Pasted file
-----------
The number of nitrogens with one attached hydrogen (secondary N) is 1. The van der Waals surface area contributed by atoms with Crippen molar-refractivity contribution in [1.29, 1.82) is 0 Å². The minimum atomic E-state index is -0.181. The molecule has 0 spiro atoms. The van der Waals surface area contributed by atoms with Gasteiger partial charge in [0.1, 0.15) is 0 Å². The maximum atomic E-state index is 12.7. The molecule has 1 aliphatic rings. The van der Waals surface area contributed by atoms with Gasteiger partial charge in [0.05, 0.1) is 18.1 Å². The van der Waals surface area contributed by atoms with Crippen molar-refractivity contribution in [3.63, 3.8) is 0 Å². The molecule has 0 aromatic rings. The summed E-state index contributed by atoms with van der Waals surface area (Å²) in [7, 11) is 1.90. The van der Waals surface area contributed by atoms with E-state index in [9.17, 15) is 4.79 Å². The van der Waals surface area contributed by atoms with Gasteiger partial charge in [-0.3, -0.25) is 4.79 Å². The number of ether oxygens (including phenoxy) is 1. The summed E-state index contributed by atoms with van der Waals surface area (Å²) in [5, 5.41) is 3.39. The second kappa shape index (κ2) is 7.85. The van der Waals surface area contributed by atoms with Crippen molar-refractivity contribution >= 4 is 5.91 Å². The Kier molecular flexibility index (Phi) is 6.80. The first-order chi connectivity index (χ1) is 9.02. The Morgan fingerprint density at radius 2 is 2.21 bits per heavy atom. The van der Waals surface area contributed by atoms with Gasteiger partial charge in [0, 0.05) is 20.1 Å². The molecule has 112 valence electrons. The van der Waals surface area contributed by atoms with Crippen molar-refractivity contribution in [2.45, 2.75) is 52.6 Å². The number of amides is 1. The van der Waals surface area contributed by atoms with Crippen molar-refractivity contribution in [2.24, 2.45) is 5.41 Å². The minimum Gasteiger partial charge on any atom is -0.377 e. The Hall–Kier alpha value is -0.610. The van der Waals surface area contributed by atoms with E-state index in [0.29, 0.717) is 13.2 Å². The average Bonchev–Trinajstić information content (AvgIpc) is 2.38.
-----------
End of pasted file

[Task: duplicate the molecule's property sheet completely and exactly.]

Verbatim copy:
The number of nitrogens with one attached hydrogen (secondary N) is 1. The van der Waals surface area contributed by atoms with Crippen molar-refractivity contribution in [1.29, 1.82) is 0 Å². The minimum atomic E-state index is -0.181. The molecule has 0 spiro atoms. The van der Waals surface area contributed by atoms with Gasteiger partial charge in [0.1, 0.15) is 0 Å². The maximum atomic E-state index is 12.7. The molecule has 1 aliphatic rings. The van der Waals surface area contributed by atoms with Gasteiger partial charge in [0.05, 0.1) is 18.1 Å². The van der Waals surface area contributed by atoms with Crippen molar-refractivity contribution in [3.63, 3.8) is 0 Å². The molecule has 0 aromatic rings. The summed E-state index contributed by atoms with van der Waals surface area (Å²) in [7, 11) is 1.90. The van der Waals surface area contributed by atoms with E-state index in [9.17, 15) is 4.79 Å². The van der Waals surface area contributed by atoms with Gasteiger partial charge in [-0.3, -0.25) is 4.79 Å². The number of ether oxygens (including phenoxy) is 1. The summed E-state index contributed by atoms with van der Waals surface area (Å²) in [5, 5.41) is 3.39. The second kappa shape index (κ2) is 7.85. The van der Waals surface area contributed by atoms with Crippen molar-refractivity contribution >= 4 is 5.91 Å². The Kier molecular flexibility index (Phi) is 6.80. The first-order chi connectivity index (χ1) is 9.02. The Morgan fingerprint density at radius 2 is 2.21 bits per heavy atom. The van der Waals surface area contributed by atoms with Gasteiger partial charge in [0, 0.05) is 20.1 Å². The molecule has 112 valence electrons. The van der Waals surface area contributed by atoms with Crippen molar-refractivity contribution in [2.45, 2.75) is 52.6 Å². The number of amides is 1. The van der Waals surface area contributed by atoms with Crippen molar-refractivity contribution in [2.24, 2.45) is 5.41 Å². The minimum Gasteiger partial charge on any atom is -0.377 e. The Hall–Kier alpha value is -0.610. The van der Waals surface area contributed by atoms with E-state index in [0.29, 0.717) is 13.2 Å². The average Bonchev–Trinajstić information content (AvgIpc) is 2.38.